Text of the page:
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|Case Number:||Petition 50 of 2013|
|Parties:||Ken Kasinga v Daniel Kiplagat Kirui,National Environment Management Authority,Eaton Towers Kenya Ltd,Communications Commission of Kenya,Nakuru County Government & Peman Consultants Limited|
|Date Delivered:||18 Jun 2014|
|Court:||High Court at Nakuru|
|Judge(s):||Mathew John Anyara Emukule|
|Citation:||Ken Kasinga v Daniel Kiplagat Kirui & 5 others  eKLR|
|Case Outcome:||Petition transfered to the Environment & Land Court.|
|Disclaimer:||The information contained in the above segment is not part of the judicial opinion delivered by the Court. The metadata has been prepared by Kenya Law as a guide in understanding the subject of the judicial opinion. Kenya Law makes no warranties as to the comprehensiveness or accuracy of the information|
REPUBLIC OF KENYA
IN THE HIGH COURT OF KENYA AT NAKURU
PETITION NO. 50 OF 2013
IN THE MATTER OF ARTICLES 22 AND 23 OF THE CONSTITUTION
IN THE MATTER OF AN ALLEGED CONTRAVENTION OF FUNDAMENTAL RIGHTS AND FREEDOMS UNDER ARTICLES 42 & 70 OF THE CONSTITUTION,
IN THE MATTER OF ARTICLE 1 OF THE COMMUNICATION COMMISSION OF KENYA GUIDELINES FOR SITING OF COMMUNICATIONS INFRASTRUCTURE TOWERS (MASTS) AND SAFE USE OF MOBILE TELEPHONES AND OTHER WIRELESS TERMINALS 2007,
IN THE MATTER OF SECTION 58 OF THE ENVIRONMENTAL MANAGEMENT AND CO-ORDINATION ACT CAP 387 OF THE LAWS OF KENYA,
IN THE MATTER OF SECTION 25 OF THE KENYA INFORMATION AND COMMUNICATIONS ACT CHAPTER 411A OF THE LAWS OF KENYA,
IN THE MATTER OF SECTION 36 OF THE PHYSICAL PLANNING ACT CHAPTER 286 LAWS OF KENYA
DANIEL KIPLAGAT KIRUI.........................................................1ST RESPONDENT
NATIONAL ENVIRONMENT MANAGEMENT
EATON TOWERS KENYA LTD................................................3RD RESPONDENT
COMMUNICATIONS COMMISSION OF KENYA.................4TH RESPONDENT
NAKURU COUNTY GOVERNMENT......................................5TH RESPONDENT
PEMAN CONSULTANTS LIMITED........................................6TH RESPONDENT
1. Ken Kasinga, (the Petitioner) is the owner and resident of the parcel of land known as NAKURU MUNICIPALITY BLOCK 11/196 which is situate in Milimani Estate within Nakuru County. He filed the Petition Amended on 14th February 2014, against the Respondents alleging that they have violated his right to a safe, clean and healthy environment.
2. It was his case that the Third Respondent, a limited liability company which specializes in construction of telecommunication masts which are then leased to network operators at a fee, leased to the First Respondent's parcel of land, for purposes of installing and operating a mobile telephone base transmission mast. To this end, the Third Respondent sought and was granted approval to carry out the development by the Fifth Respondent (Nakuru County Government), an Environmental Impact Assessment License by the Second Respondent (National Environmental Management Authority) and a Telecommunications Licence by the Fourth Respondent (Communications Commission of Kenya).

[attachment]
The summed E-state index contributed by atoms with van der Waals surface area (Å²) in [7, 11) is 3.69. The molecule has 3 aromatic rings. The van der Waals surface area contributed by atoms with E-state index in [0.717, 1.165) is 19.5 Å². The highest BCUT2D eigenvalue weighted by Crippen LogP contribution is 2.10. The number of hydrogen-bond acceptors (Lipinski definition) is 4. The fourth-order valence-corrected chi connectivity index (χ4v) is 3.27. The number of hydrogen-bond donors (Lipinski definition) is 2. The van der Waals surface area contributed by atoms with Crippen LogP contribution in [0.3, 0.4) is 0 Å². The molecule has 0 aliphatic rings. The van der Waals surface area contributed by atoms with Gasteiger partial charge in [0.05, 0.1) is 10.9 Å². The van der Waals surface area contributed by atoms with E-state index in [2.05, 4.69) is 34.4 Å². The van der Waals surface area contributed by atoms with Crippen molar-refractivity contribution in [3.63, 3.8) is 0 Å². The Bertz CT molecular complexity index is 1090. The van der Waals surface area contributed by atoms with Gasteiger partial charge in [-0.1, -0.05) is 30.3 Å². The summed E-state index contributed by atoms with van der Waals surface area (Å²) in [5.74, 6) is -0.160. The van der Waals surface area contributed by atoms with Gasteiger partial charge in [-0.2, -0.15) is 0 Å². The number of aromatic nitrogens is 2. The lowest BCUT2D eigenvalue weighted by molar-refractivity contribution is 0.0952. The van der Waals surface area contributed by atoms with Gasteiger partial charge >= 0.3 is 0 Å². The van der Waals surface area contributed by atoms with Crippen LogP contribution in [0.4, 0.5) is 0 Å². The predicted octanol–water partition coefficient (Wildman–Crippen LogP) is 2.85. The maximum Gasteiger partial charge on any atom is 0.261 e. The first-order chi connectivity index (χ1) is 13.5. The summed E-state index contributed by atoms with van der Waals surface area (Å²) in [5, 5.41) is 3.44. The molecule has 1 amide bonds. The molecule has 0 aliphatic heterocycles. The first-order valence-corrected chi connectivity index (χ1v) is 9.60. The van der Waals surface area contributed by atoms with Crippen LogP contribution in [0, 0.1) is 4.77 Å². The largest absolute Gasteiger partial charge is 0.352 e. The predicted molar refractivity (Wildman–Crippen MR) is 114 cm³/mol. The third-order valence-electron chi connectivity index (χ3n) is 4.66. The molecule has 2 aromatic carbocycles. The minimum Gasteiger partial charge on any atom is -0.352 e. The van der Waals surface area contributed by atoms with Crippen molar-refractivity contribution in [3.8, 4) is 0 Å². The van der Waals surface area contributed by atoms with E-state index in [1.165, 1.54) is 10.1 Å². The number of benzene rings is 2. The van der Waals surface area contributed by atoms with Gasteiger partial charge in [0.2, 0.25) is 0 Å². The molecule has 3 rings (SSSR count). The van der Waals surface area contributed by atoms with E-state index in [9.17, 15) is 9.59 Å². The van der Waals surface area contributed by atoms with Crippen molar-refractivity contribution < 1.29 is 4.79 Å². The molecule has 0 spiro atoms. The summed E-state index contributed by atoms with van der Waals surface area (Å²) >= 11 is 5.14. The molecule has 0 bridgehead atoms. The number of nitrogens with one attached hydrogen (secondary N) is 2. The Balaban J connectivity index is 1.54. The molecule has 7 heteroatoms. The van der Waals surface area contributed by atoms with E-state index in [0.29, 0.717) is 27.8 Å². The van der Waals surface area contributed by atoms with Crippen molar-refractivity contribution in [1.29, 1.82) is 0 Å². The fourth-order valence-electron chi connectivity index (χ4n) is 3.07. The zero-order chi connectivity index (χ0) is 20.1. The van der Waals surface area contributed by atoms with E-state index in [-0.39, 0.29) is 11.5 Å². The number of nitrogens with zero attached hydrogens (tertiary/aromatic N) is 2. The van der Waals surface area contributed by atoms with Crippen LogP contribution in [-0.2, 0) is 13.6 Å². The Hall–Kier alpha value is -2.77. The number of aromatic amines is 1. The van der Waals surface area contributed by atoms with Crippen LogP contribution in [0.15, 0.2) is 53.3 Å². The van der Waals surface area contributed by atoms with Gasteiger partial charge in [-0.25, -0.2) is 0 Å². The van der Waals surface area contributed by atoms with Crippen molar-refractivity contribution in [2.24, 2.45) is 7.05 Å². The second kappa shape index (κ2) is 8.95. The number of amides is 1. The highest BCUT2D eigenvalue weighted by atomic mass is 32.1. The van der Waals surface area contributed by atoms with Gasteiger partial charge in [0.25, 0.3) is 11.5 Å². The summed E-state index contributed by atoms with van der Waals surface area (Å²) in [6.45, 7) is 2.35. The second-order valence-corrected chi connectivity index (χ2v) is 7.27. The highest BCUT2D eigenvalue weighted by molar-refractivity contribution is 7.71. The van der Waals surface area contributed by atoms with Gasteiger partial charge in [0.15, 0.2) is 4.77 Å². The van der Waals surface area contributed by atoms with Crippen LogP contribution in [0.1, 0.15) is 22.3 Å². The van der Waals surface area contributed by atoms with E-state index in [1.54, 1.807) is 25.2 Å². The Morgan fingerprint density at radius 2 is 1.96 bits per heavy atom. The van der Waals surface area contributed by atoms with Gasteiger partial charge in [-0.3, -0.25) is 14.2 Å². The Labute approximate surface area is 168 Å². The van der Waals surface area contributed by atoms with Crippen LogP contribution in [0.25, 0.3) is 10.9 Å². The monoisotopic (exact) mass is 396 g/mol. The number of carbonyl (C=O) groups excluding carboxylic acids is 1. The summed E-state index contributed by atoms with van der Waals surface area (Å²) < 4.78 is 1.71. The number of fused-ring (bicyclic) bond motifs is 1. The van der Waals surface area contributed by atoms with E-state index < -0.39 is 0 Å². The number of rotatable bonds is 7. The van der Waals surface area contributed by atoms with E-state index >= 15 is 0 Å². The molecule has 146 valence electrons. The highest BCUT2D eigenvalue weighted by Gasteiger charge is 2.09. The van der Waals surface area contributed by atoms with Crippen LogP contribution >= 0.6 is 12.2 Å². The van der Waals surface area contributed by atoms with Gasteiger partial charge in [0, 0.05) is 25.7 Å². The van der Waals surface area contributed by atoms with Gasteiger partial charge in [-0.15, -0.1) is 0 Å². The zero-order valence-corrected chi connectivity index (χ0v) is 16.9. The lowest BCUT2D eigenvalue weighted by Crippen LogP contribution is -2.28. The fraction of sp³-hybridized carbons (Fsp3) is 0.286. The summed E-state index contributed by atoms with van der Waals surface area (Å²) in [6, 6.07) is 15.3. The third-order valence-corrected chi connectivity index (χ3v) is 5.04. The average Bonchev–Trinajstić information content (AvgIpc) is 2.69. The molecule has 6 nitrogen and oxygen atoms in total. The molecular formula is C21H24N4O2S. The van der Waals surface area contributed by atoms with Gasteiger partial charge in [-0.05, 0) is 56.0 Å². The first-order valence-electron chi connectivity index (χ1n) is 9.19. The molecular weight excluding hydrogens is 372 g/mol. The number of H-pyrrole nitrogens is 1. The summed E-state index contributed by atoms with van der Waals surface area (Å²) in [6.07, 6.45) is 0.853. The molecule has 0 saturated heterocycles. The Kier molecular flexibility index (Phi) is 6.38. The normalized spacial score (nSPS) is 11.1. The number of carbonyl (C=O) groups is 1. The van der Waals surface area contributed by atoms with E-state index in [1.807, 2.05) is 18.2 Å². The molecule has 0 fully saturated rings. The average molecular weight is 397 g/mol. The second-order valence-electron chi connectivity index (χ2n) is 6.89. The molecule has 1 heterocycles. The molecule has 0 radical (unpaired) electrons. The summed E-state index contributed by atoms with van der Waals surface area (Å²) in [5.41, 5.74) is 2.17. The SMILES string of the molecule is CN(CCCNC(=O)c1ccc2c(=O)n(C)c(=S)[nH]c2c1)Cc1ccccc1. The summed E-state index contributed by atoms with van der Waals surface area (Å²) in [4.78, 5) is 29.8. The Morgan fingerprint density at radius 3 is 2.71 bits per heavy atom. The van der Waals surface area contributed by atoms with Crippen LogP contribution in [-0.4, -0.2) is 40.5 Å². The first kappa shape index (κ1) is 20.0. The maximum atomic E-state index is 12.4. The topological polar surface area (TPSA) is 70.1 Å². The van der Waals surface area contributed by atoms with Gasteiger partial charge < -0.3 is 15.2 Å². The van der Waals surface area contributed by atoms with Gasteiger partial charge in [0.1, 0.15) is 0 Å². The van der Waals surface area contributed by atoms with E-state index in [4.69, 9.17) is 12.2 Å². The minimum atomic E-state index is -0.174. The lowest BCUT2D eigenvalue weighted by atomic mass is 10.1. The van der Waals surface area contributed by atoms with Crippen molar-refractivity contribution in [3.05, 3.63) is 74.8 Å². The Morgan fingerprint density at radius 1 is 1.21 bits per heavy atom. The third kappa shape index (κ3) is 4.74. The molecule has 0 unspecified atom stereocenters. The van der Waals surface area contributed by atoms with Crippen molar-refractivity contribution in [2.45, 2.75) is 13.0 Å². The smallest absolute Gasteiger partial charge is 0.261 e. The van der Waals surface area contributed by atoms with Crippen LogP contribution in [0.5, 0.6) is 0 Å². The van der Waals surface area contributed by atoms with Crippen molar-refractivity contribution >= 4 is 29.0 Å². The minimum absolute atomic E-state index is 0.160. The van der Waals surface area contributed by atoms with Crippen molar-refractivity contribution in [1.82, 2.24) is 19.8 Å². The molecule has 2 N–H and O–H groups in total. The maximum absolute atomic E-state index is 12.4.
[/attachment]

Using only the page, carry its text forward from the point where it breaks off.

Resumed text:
3. The Applicant contended the above approvals and licenses were not properly issued as the said Respondents did not conduct due diligence on procedural issues surrounding the legality of the construction of the mobile telephone base transmission mast and the licenses were issued in contravention of the regulations governing their issuance.
4. In particular the Petitioner alleged that the environmental impact assessment for the project which was carried out by the Sixth Respondent, acting at the behest of the First Respondent, and which formed the basis of granting the licenses was full of falsehoods in as far as it contended that persons who stood to be affected by the project and in particular the Petitioner, had been interviewed and consulted by the Sixth Respondent during its studies. The Petitioner also alleged that in the course of its activities on the First Respondent's land, the Third Respondent produced intrusive noise which caused him a lot of discomfort thus infringing on his right to a safe, clean and healthy environment.
5. In opposition to the Petition, the Second Respondent has raised a Preliminary Objection to the suit by a Notice thereof dated 14th January 2014 and filed on 15th January 2014, on the grounds that-
(a) the jurisdiction of this Honourable Court has not been properly invoked,
(b) the Petition herein is defective and bad in law.
6. The Preliminary Objection came up for hearing on 4th April 2014. Counsel for the Second Respondent relied on his written submissions filed on the same day. According to Counsel, this court lacks jurisdiction to hear and determine this case as the issues raised concern the use of land and the effects of such use on the environment. The matter therefore should properly be before the Environment and Land Court established under Article 162(2)(b) of the Constitution.
7. He further contended that prayer (e) of the Petition should have been sought before the National Environment Tribunal established under Section 125 of the Environmental Management and Coordination Act of 1999 which is the only forum with original jurisdiction to hear appeals from the decision of the Second Respondent under Section 129 of the Act. The decision of this tribunal may only then be challenged before the Environment and Land Court under Section 13(1) of the Act. He therefore urged the court to dismiss the Petition.